Nine years ago, Eva K. was stocking snacks, buying furniture, and onboarding new employees at the Facebook company’s newly established Seattle office. “Seattle was our first tech site outside of the Bay Area,” Eva says. Today, she’s still with Facebook. But at the moment, Eva is 4,500 feet above the earth.
Eva is gaining altitude over Puget Sound, making her way toward the San Juan islands—an archipelago about 66 nautical miles northwest of the greater Seattle area.
“Flying above Seattle is incredible,” Eva says. “I have this moment, every single time, where I'm like, ‘I was right there earlier. I was right there on that street’ or ‘I've been literally on the deck of the building here at Seattle’s Facebook office, and now I'm thousands of feet above it, looking down.’”
When you’re flying alongside a billow of clouds, everything can look smaller down below. But for Eva, it still feels small because it is small. “That’s one of the things we do well here,” she explains. “We don’t think of ourselves as this remote outpost. The Seattle office is an inclusive place that we’re so lucky to be at. It feels so personal. You still feel like you're seen, like you're not just part of an army of people walking through the door every week.”
In 2011, the Facebook company opened their first engineering center outside California. Back then, Eva was a general manager at a coworking office space provider, comfortable in her position but hungry to expand her horizons and give Facebook a try.
“I'd been at my old company for seven years,” she says, “and I thought, ‘You know what? I think I'm going to go for it.’" This choice was met with reservations by some of her peers. “People were saying, ‘Is this Facebook thing going to actually happen? Is Facebook really a thing at all?’”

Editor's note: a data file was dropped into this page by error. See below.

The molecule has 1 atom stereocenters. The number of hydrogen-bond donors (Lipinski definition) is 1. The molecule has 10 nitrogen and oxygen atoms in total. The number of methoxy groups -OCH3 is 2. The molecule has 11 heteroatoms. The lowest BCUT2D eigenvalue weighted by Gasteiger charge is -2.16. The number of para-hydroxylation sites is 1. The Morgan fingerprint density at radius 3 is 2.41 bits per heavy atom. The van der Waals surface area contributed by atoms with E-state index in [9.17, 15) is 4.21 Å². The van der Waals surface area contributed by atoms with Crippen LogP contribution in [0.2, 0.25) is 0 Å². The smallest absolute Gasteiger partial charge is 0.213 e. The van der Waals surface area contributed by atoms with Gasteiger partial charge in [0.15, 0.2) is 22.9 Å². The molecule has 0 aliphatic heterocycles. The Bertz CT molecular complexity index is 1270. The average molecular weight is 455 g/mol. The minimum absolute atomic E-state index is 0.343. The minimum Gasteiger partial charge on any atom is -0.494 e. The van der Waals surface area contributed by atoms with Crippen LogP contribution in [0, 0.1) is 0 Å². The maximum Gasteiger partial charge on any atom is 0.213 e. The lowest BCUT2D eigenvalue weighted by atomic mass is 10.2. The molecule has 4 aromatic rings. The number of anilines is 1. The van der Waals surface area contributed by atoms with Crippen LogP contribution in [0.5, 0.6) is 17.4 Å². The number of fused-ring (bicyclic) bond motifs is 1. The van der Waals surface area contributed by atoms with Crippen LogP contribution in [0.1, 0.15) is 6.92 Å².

As it turns out, trying new things is in Eva’s DNA. A native Washingtonian, Eva enjoys kayaking, backpacking, and riding the 200 miles from Seattle to Portland on her road bike in the summer. An adventurous thread of aviation also runs through Eva’s family. A few years ago, she was having lunch with three friends from work when the subject of flying came up.
“We were chatting one day about our aspirations to potentially learn how to fly, and we said, ‘Why don't we just go and do it together? Why don't we approach this flight school and see if they would put together a course that's just for us?’ And we did, and they did. We all passed our written exam two months after that, and then started our flight training.”
The Facebook company maintains two campuses in the South Lake Union neighborhood and others across the lake in downtown Bellevue and Redmond. “I love the natural beauty all around us that we have such easy access to, but also the fact that you can have a great set of friends and people that you meet through Facebook, to experience all this stuff with,” Eva says.
Eva has had her pilot’s license for over two years. She flies single engine aircraft, sometimes Cessnas and other times her own Cirrus SR22T. “I love the peacefulness of flying, where you're literally up in the air, above everything else. Ten minutes before, you were way down there, and it was busy, and noisy, and all of those things, and all of a sudden you're just out, and you're totally free.”
“I love the challenge of flying. It’s a constant challenge in that you can continue learning pretty much forever, you can continue adding on things. One of the cool things about being here in the Pacific Northwest is that we've got all these opportunities to do float plane training, or gliders.”
Eva sees big challenges all around her at work, too. “We've really invested and continue to invest in trying to hire and represent the world that we're serving. That means that there's going to be an endless amount of things that we can build for the people who use our products. I'm constantly impressed, even just last week, with the innovation we’re working on in AR and VR. It’s amazing, and really cool. I have a front-row seat to the future."